Posted on | November 22, 2011 | No Comments
Point: Use theories to explain facts
We are pattern-seeking animals.
A few weeks after we are born we recognise that a certain pattern of lines and shapes is our mother’s face.
We look at the stars and see animals or figures outlined in them.
We look at events in history or business or geology or medicine or any field and find patterns of cause and effect or some other relationship. We try to, anyway. Because we are human and humans love patterns. We want order and reason in our world instead of randomness.
And the people who love finding patterns more than any others are probably academics. In that sense, academics, those people who can spend so much time and effort on the most obscure details of their obscure subject (I’m looking at you, Linguists), may actually be the most human kind of human. (I know; hard to believe, isn’t it?)
The word that academics use for pattern is theory. A theory is an attempt to explain parts of the world. They are like glasses to help you see the world more clearly.
Theories come, and then go when a new theory explains the world better. Two, three or more theories can compete at the same time until one pulls ahead for awhile. And what they compete in is explanatory power, the power to explain the facts being studied and to be used to explain other similar facts.
In more applied fields such as engineering or accounting or dentistry, theories may be called best practice but best practices come and go and compete with other practices too.
Theories and you
Theories, in case you missed my point, are very, very important in academia. So they are very, very important for you.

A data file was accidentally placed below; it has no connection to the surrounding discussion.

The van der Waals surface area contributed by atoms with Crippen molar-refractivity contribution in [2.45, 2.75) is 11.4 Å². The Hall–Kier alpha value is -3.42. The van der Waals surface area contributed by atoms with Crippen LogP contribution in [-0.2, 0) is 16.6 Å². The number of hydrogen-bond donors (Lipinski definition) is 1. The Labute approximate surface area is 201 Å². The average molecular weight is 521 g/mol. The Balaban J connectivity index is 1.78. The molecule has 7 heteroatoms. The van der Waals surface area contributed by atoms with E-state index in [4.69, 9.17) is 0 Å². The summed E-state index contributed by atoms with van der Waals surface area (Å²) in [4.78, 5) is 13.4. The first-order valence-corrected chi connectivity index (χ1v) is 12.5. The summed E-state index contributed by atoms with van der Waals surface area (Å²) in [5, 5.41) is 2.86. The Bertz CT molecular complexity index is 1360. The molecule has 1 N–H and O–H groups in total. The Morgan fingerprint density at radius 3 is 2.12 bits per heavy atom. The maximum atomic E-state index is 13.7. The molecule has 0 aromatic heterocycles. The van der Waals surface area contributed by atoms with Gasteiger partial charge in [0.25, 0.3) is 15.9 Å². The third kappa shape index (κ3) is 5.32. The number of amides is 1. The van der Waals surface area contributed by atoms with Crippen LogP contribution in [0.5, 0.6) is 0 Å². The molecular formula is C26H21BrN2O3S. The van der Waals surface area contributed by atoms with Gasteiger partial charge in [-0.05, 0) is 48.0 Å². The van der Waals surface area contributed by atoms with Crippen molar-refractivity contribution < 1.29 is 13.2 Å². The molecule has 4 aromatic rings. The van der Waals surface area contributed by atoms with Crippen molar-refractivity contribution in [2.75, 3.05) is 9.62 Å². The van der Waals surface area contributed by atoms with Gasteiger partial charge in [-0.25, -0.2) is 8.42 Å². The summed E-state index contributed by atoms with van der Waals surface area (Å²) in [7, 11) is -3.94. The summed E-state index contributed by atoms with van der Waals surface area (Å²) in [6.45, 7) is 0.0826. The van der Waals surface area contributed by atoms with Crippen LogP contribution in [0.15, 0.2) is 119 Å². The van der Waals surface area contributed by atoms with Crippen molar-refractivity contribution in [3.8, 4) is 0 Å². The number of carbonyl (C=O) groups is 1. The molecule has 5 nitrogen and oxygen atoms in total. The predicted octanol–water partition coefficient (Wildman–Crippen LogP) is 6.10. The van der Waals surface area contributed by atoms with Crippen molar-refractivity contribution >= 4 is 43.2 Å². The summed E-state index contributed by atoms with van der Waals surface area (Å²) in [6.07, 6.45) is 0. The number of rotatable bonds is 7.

When you are writing an essay, your lecturer doesn’t just want to know if you know the facts, or even what facts may cause other facts. Your lecturer wants to know if you can use a theory to explain why certain facts may cause other facts. It’s even better if you can find more than one theory and compare how well they explain the facts; compare their explanatory power.
I’m going to give you two essay introductions* and let you decide which looks more academic. Which essay looks like it will use theories to explain the facts being studied. The field is history and the question is Why did Japan and Germany become allies in peace and war?
Japan’s foreign policy from the beginning of the 20th Century until the early 1920’s was principally based on its alliance with Great Britain. Although a partner of allied powers in the Great War, its role was not appreciated at Versailles. The Japanese were denied rights to migrate to the USA and Australia, their exports abroad were restricted and in 1921 Britain broke its alliance with Japan. These facts coupled with the decision of the Washington conference to reduce the Japanese Navy to 60% of American and British fleets developed not only bitterness in Japan but also a feeling of isolation. These were some of the underlying reasons why they chose to enter into an alliance with the Germans.
Was Japan’s alliance with Germany inevitable? On this question, historians have offered very divergent interpretations. Some have argued that the ideological developments in the two countries in the 1930’s naturally brought the two countries together to form a powerful and aggressive alliance. Other accounts, however, have viewed the creation of the axis as the consequence of the failure of Western diplomacy, particularly of Britain and the US. In this essay, I will analyse the events leading to the formation of the alliance and will argue that it was principally the West’s disregard of the interests of an emergent Japan that more than anything else led to its fatal joining with Nazi Germany with all the tragic consequences this would subsequently have for the world.
What do you think?
In Part 2, I will look at these two paragraphs again and pick out a couple of interesting points. But if you look at them closely yourself maybe you will see some patterns in them first, without my help. Why not have a go! You’re human, after all. It’s what you do.
See you in Part 2!
* Taken from Moore, T. (2007). The ‘processes’ of learning: On the use of Halliday’s transitivity in academic skills advising. Arts and Humanities in Higher Education, 6 (50) p50-73.